Also acknowledged for her services to nursing was Kaitaia practice nurse Sally Osbourne, who died of cancer this year. Her daughter, Katie-Louise Horgan later said the acknowledgement meant a lot to her and her family and it would have meant a lot to her mother.
She was an incredible nurse and it is amazing to see her recognised by the people she worked with and respected so highly.


Te Tai Tokerau PHO ACE Awards

Acknowledging, Celebrating, Encouraging Primary Health Care Work:

For Services to Nursing – Sally Osbourne – practice nurse 1960-2014

Acknowledging, Celebrating & Encouraging Excellence in Primary Health Care Nursing, Northland/TaiTokerau:

Leadership - Kathy Menary – nurse practitioner Broadway Health Centre
Quality & Teamwork – Tracey Wihongi – RN Adolescent Health Centre, Ngati Hine Health Trust
Innovation – Karen Calnan – practice nurse, Broadway Health Centre
Teamwork – Nancy Yakas & Pat Sullivan – practice nurses, Moerewa Medical Centre
Teamwork & Advocacy – Jenny James – manager, Rural Consortium
Quality & Leadership – Gail Gillespie – palliative care specialist, Far North Community Hospice
Leadership & Services to Maori – Moe Milne – Maori health consultant
Leadership – Maureen Kearney – palliative care nurse, Hospice Mid-North
Quality Initiative – Carol Smith – enrolled nurse, Kerikeri Medical Centre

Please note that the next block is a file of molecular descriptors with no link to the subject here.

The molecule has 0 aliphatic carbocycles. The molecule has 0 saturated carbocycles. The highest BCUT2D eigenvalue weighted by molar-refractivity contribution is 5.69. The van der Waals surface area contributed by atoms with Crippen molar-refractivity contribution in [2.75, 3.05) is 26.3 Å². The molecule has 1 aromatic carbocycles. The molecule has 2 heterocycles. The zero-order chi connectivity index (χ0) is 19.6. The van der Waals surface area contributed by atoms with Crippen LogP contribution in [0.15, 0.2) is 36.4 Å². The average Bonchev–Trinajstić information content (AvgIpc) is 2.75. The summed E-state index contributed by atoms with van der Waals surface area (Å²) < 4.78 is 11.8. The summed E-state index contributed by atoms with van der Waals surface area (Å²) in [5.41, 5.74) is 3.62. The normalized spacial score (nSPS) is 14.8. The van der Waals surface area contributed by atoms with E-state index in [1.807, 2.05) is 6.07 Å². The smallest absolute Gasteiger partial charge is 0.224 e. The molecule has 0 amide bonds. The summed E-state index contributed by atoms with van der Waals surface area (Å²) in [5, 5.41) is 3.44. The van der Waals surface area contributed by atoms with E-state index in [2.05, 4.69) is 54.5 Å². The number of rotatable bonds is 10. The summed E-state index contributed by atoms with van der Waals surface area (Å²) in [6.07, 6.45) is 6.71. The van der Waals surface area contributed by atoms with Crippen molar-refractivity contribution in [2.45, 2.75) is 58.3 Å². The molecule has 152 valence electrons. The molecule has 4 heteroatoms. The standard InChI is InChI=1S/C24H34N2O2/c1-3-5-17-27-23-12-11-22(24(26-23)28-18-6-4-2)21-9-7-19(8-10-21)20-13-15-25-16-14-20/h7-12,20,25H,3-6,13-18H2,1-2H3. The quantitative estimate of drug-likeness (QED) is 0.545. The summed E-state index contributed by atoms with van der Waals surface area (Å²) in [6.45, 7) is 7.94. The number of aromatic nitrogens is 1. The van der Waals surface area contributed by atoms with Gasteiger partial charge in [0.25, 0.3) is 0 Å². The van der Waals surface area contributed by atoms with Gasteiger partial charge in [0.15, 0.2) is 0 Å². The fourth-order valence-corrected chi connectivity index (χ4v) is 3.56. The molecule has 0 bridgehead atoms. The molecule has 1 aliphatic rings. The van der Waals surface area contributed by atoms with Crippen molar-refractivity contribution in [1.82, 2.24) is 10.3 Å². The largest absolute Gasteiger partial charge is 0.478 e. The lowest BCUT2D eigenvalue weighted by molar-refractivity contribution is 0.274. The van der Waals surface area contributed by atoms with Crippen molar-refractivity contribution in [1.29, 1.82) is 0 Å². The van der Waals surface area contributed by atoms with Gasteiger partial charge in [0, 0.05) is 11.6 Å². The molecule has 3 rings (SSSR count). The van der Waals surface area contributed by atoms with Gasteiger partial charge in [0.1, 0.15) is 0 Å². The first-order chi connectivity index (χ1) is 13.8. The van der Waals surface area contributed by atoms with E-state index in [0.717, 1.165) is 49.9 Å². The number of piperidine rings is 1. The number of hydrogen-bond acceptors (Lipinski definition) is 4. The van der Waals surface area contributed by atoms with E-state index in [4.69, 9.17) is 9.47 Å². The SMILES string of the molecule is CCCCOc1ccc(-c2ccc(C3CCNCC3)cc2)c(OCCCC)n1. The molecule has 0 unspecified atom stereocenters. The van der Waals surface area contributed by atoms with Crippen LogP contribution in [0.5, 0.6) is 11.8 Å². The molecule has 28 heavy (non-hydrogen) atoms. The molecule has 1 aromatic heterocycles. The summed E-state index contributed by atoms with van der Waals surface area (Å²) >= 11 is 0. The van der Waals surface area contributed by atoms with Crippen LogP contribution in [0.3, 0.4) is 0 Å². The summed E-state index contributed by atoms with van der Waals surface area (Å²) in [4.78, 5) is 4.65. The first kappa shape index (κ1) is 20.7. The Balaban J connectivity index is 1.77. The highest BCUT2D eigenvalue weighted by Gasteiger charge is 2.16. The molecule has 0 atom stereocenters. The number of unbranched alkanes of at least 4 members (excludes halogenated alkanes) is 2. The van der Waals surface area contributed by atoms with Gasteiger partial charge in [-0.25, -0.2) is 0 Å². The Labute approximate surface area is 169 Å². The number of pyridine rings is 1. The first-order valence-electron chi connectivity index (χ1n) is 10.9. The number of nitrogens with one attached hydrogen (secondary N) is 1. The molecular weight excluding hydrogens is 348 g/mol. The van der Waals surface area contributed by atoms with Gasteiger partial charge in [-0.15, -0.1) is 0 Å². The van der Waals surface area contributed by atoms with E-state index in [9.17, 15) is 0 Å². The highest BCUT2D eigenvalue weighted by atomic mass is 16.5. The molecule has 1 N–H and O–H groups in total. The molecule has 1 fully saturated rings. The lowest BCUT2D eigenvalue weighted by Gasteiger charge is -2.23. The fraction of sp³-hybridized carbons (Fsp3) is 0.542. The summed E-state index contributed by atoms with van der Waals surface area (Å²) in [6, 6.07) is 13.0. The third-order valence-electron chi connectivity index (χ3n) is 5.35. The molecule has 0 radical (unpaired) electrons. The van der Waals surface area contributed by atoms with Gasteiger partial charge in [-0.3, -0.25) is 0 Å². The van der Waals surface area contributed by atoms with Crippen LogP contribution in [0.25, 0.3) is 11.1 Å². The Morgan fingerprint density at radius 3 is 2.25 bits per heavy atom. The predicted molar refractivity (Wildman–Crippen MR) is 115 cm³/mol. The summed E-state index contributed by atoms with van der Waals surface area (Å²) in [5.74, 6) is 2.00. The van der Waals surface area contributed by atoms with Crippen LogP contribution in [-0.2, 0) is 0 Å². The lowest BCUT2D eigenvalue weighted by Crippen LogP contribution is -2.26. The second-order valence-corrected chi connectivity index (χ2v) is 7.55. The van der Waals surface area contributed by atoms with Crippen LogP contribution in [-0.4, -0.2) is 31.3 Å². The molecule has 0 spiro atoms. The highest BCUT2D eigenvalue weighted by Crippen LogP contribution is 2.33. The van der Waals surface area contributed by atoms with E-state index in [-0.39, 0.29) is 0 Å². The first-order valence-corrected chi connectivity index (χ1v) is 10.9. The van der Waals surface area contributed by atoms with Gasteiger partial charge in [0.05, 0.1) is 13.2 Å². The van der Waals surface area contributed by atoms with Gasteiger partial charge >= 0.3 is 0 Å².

Leadership – Deb Yarrall – palliative care nurse, Hospice Mid-North
Teamwork & Leadership – Rebecca Wilcox – registered nurse, Hokianga Health
Innovation – Melissa Peterson – practice nurse, Te Whare Hauora Clinic
Teamwork & Community – Mihinga Robson – RN Whanau Ora Whakawhiti Ora Pai
Leadership & ‘Good Sort’ Award – Christine Dorsey – hospital services manager, Hokianga Health

Midwifery ACE Awards

Acknowledging, Celebrating & Encouraging Excellence in Midwifery, Northland/Tai Tokerau:

Leadership & Teamwork – Don Ballard & Tina Sherman, self-employed midwives
Quality Initiative – Wendy Taylor, midwifery educator
Quality Initiative & Leadership – Michelle Bailey, midwife/maternity quality & safety co-ordinator

Manaia Health PHO

Acknowledging, Celebrating & Encouraging Excellence in Primary Health Care Nursing, Northland/Tai Tokerau:

Leadership & Innovation – Judith Hall – Health Centre manager North Tec
Innovation & Teamwork – Maryann Connor – registered nurse, Ki A Ora Ngatiwai
‘Good Sort’ Award – Alison Blakeborough – practice nurse, Dargaville Medical Centre
Teamwork & Community – Minnie Cotton – registered nurse, Te Puawaitanga o Otangarei
Teamwork & Innovation – France Badham, Kellie Priest, Tina Vink – public health nurses
Quality & Innovation – Donna Palmer – practice nurse, Onerahi Medical Centre
Innovation & Team Work – Rana Vette – youth nurse, Whangarei Youth Space
Leadership & Innovation – Rachael Hetaraka – Child health programme leader, Manaia Health PHO

Northland DHB Values Award

Value: Excellence – Adrienne Coats – diabetes nurse, specialist/prescriber Northland DHB
Value: Caring – Angela Connolly – registered nurse, Nursing Bureau, Northland DHB
Value: Respect – Caroline Thomas – staff nurse, ENT Clinic Northland DHB
Value: Communication – Ruth Prime – registered nurse, Bay of Islands Hospital
Value: Excellence – Sharon Kerwin – associate clinical nurse manager, Ward 4 Northland DHB
Value: People First – Sally Adams – acting clinical nurse manager, CCU Northland DHB
Values: People First & Excellence – Pauline Brown – paediatric clinical nurse specialist – Eczema & Allergy
Values: Excellence – Denise Watene – clinical nurse manager, Ward 15 Northland DHB

Masters Qualifications 2013:

Margaret Hand
Catherine Beazley
Mo Atkinson
Elizabeth Allen
Hayley Moyle
Wendy Coleman
Kathryn Erai
Pauline Brown